|Karma, One of Love's Troubadours by Ananda Leeke
Who is Karma Francois?
Karma Francois was born on December 15, 1967, in Oakland, California. Her parents named her Belle Violette Francois.
Her father nicknamed her Karma when she was a little girl.
Karma is a Bohemian Black
American Princess and daddy's girl from her head to her toes. She is also a HBCU graduate (Historically Black
Colleges and Universities), Morgan State University and sorority
sister (Sigma Gamma Rho Sorority, Inc.) who is accustomed to living extremely well. Karma is a natural woman with a unique
style. She could easily pass as the twin sister of Celia Faussart, one of the Afropean sultry hip-hop songbirds commonly known
as Les Nubians. Passing would probably be her first choice since her relationship
with her twin sister is emotionally distant.
Reddish-brown locs crown her head. She sees the world through
cocoa eyes. Her skin is the color of burnt sugar. The French call it caramel. And like caramel, Karma's personality is
a contrasting force of salt and sugar. She epitomizes the Sanskrit meaning of her name: the total effect of a person's
choices, actions, and conduct during her lifetime.
Karma also represents a new type of Black woman who is a Love
Jones cohort*, a member of a vibrant population of Black middle class women who are young, remain single, live
alone, and continue to accumulate personal, spiritual, and
sensual wealth. Karma is a departure from the video vixens and stoic matriarchs. The way she wears her womanhood as
she confronts the effects of her poor life choices and embraces a spiritual journey of healing and love, makes her a 21st
century archetype that everyone can relate to.
*The term Love Jones cohort was
coined by Dr. Kris Marsh, an African American post-doctoral scholar at the University of North Carolina’s Population
Center, in her study that redefines the Black middle class (published in the December 2007 issue of the Social Forces journal).
It also represents the title of a 1997 movie by Theodore Witcher about single middle-class Blacks in Chicago.
Love's Troubadours' Characters
Love's Troubadours' characters
will definitely shake things up in your life! They represent a wide spectrum of beautiful brilliant brown people. Some wear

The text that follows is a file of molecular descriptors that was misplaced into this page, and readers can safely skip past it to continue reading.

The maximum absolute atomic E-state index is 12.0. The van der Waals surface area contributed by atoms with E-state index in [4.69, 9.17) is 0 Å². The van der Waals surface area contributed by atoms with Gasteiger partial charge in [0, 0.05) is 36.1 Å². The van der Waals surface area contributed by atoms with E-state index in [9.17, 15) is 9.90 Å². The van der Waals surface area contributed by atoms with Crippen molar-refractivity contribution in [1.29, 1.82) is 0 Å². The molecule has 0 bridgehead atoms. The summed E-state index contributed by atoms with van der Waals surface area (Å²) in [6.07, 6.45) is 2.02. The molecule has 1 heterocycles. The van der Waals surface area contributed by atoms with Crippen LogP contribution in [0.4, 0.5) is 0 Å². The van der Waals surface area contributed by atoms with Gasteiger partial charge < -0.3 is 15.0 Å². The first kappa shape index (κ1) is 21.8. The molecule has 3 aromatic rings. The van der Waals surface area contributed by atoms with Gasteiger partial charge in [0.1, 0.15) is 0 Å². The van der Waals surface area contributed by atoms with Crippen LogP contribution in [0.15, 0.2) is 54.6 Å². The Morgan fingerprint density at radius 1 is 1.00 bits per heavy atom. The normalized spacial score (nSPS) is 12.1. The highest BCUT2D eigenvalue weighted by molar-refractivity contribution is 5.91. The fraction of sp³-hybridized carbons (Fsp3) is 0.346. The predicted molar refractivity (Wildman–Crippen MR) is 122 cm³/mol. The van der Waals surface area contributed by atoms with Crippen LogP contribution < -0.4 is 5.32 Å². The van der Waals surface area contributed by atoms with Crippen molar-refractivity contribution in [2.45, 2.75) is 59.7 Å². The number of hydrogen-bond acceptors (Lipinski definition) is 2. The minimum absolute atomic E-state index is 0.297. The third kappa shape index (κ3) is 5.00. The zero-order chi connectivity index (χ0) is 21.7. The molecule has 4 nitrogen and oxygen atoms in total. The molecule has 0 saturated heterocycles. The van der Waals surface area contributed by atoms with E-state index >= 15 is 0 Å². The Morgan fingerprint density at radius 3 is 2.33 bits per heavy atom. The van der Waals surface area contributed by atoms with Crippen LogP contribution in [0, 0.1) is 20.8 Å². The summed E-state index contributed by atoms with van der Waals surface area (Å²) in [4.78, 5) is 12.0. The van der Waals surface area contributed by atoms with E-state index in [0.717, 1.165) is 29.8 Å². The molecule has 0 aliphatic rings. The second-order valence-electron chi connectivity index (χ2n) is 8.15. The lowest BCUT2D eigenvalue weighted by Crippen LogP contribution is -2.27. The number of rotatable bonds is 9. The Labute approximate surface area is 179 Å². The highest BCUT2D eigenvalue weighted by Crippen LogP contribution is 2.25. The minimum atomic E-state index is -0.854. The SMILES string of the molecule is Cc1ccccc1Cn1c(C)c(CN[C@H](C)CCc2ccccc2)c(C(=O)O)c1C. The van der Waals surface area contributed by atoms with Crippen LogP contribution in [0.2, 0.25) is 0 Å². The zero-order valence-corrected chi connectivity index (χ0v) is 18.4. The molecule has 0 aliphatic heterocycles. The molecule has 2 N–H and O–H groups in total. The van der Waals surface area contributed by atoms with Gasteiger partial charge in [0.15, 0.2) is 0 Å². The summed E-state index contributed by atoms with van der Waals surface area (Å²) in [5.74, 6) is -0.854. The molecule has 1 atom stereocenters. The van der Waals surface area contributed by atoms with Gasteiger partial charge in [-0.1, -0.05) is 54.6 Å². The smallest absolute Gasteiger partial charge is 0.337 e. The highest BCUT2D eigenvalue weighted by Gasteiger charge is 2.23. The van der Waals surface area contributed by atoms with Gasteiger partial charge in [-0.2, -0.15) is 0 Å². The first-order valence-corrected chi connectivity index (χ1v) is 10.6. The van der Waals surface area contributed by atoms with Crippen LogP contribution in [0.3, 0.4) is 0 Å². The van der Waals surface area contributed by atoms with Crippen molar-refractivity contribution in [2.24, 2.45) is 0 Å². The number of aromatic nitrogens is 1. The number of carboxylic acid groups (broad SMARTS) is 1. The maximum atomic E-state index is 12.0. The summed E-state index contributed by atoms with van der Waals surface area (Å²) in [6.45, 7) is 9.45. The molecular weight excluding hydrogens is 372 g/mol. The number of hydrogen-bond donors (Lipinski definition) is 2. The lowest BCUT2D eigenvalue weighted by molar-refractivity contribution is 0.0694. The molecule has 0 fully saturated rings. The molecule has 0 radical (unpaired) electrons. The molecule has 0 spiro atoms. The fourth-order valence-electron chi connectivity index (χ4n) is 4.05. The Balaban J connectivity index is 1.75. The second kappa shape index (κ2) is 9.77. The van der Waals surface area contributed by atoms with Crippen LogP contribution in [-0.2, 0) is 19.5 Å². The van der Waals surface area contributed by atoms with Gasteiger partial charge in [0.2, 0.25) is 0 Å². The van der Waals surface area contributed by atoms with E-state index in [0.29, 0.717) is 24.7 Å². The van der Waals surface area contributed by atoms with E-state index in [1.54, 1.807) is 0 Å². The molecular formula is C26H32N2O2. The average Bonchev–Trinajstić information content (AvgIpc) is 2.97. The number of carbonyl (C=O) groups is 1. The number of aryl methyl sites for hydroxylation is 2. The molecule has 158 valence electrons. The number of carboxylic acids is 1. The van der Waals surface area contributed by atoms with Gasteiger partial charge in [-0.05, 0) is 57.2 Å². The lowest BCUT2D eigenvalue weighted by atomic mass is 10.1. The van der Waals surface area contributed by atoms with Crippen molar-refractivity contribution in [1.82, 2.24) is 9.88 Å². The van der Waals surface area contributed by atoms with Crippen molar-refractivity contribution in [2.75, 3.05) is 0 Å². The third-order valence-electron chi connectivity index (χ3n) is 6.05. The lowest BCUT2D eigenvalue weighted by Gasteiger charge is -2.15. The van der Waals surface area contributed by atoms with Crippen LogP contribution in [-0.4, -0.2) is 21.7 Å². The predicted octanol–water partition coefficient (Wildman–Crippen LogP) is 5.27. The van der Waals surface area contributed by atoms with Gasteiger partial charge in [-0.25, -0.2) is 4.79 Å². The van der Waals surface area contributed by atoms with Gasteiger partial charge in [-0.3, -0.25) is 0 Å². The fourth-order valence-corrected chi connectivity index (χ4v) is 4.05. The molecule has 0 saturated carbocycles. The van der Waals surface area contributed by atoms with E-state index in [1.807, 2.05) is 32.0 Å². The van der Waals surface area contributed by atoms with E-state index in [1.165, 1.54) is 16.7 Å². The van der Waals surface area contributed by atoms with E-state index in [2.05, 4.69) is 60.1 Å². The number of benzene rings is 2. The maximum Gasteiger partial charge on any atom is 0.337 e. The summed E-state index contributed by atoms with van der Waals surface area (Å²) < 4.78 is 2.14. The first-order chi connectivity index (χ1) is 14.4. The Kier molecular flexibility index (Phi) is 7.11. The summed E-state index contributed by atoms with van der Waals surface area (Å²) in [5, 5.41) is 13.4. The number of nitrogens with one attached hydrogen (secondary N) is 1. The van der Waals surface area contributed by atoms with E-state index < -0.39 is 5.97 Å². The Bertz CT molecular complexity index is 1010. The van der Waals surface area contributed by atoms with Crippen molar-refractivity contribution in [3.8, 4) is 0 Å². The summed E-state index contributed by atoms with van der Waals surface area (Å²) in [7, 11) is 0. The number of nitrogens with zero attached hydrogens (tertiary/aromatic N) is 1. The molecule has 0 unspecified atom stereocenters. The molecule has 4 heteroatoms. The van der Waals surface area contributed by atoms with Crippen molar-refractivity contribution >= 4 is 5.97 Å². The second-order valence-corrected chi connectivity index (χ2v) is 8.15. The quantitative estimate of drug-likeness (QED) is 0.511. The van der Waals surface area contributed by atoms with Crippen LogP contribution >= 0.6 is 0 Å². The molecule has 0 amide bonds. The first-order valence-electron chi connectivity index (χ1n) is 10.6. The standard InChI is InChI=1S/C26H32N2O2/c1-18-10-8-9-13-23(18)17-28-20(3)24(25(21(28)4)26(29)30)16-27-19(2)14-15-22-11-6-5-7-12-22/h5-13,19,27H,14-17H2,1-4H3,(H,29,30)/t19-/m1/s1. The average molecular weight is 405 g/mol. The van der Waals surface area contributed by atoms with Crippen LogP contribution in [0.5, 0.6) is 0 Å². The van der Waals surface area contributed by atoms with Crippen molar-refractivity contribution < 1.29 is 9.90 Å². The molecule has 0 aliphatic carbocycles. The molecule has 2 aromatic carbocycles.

locs, naturals, and processed hairstyles. Whatever way they choose to express their outer selves, I think you will find them
incredibly fascinating. Their heritage is rich. You will get to know African American, Afro-Latina, Afro-Thai, Afro-Hindu,
Black British, and Afro-Russian folks. Some folks practice yoga, meditation, mantra chanting, Christianity, and Buddhism.
Others participate in spoken word events, HIV/AIDS awareness activities, and grassroots healing work to help the African American
community overcome homophobia. You will also witness the diversity of loving relationships in the Black community - straight,
lesbian, and gay.
on the links below to learn more about the women and men of Love's Troubadours.
Places and Cities Featured in Love's Troubadours
novel takes place primarily in Washington, DC. It features many businesses, organizations, and landmarks in the U Street,
Shaw, Adams Morgan, and Dupont Circle neighborhoods such as Mocha Hut, Cake Love, The Islander, St. Augustine Catholic Church,
The Women's Collective, 18th and U Street Diner, All Souls Unitarian Church, Malcolm X/Meridian Hill Park, 9:30 Club,
Metropolitan Baptist Church, and Teaism. See the YouTube video http://www.youtube.com/watch?v=KQZ8YFWHaG0.
Love's Troubadours' characters also travel
to Chicago, Oakland, San Francisco, New York City, and Wilmington, DE. Several are members of Black Greek letter organizations
such as Sigma Gamma Rho Sorority, Kappa Alpha Psi Fraternity, Delta Sigma Theta Sorority, Alpha Phi Alpha Fraternity, Alpha
Kappa Alpha Sorority, and Omega Psi Phi Fraternity. Other characters are graduates of Morgan State University, Howard University,
Bennett College, Xavier University (New Orleans), Morehouse College, Spelman College, and Savannah State University.
Art in Love's
Art plays a major role in Karma's life. It inspires,
consoles, and teaches her. My novel offers you a wonderful opportunity to look at life through Karma’s eyes as an art
enthusiast and museum curator. Through Karma's eyes, you will learn about exciting artists and photographers from the
African Diaspora, Americas (USA and Mexico), Europe, and Japan such as Lois Mailou Jones, Kara Walker, Renee Stout, Yayoi
Kusama, Faith Ringgold, Chris Ofili, Ansel Adams, Marion Perkins, Elizabeth Catlett, Francisco Mora, Alexander Calder, Diego
Rivera, Frida Kahlo, Maria Izquierdo, Jean Michel Basquiat, Andre Derain, Annie Lee, Betye Saar, Alison Saar, Amalia Amaki,
Joyce Scott, Lorna Simpson, Constantin Brancusi. Eldzier Cortor, Amedeo Modigliani, Sister Gertrude Morgan, Archibald Motley,
Adrian Piper, Hughie Lee Smith, and Charles W. White. Read the art blog post:
Music in Love's Troubadours
Music plays a major role in the novel. You will have a chance to see how the music of Alice
Coltrane, John Coltrane, Duke Ellington, Sting, Deva Premal, India.Arie, Amel Larrieux, Omar, Eric Roberson, Fertile Ground,
Julie Dexter, Miles Davis, Wynton Marsalis, Les Nubians, Stevie Wonder, Omar Sosa, Susana Baca, and others impact the characters. Read
the music blog post:
|Karma: Aham Prema (I am divine love) by Ananda Leeke
|Celia Faussart of Les Nubians